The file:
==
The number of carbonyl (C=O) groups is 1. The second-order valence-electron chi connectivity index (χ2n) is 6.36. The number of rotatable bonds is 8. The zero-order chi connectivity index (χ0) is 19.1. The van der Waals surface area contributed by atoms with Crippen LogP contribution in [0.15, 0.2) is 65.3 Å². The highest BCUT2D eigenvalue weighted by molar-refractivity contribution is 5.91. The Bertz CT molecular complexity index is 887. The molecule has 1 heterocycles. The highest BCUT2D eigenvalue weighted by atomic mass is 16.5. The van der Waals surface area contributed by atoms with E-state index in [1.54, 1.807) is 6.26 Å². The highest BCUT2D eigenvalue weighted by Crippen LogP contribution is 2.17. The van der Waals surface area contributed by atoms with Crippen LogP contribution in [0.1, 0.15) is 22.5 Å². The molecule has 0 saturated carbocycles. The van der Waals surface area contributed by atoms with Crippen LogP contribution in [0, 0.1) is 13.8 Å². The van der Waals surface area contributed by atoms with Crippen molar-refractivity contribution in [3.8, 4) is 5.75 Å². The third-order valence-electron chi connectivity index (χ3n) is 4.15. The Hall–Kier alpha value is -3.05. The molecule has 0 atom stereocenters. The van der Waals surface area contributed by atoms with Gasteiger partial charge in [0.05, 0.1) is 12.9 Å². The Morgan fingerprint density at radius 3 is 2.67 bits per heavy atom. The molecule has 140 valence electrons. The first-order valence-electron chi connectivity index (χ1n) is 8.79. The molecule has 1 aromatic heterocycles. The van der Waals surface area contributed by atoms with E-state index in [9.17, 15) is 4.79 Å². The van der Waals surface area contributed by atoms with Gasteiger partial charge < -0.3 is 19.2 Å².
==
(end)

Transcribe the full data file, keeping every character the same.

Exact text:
The number of carbonyl (C=O) groups is 1. The second-order valence-electron chi connectivity index (χ2n) is 6.36. The number of rotatable bonds is 8. The zero-order chi connectivity index (χ0) is 19.1. The van der Waals surface area contributed by atoms with Crippen LogP contribution in [0.15, 0.2) is 65.3 Å². The highest BCUT2D eigenvalue weighted by molar-refractivity contribution is 5.91. The Bertz CT molecular complexity index is 887. The molecule has 1 heterocycles. The highest BCUT2D eigenvalue weighted by atomic mass is 16.5. The van der Waals surface area contributed by atoms with E-state index in [1.54, 1.807) is 6.26 Å². The highest BCUT2D eigenvalue weighted by Crippen LogP contribution is 2.17. The van der Waals surface area contributed by atoms with Crippen LogP contribution in [0.1, 0.15) is 22.5 Å². The molecule has 0 saturated carbocycles. The van der Waals surface area contributed by atoms with Crippen LogP contribution in [0, 0.1) is 13.8 Å². The van der Waals surface area contributed by atoms with Crippen molar-refractivity contribution in [3.8, 4) is 5.75 Å². The third-order valence-electron chi connectivity index (χ3n) is 4.15. The Hall–Kier alpha value is -3.05. The molecule has 0 atom stereocenters. The van der Waals surface area contributed by atoms with Gasteiger partial charge in [0.05, 0.1) is 12.9 Å². The Morgan fingerprint density at radius 3 is 2.67 bits per heavy atom. The molecule has 140 valence electrons. The first-order valence-electron chi connectivity index (χ1n) is 8.79. The molecule has 1 aromatic heterocycles. The van der Waals surface area contributed by atoms with E-state index in [9.17, 15) is 4.79 Å². The van der Waals surface area contributed by atoms with Gasteiger partial charge < -0.3 is 19.2 Å².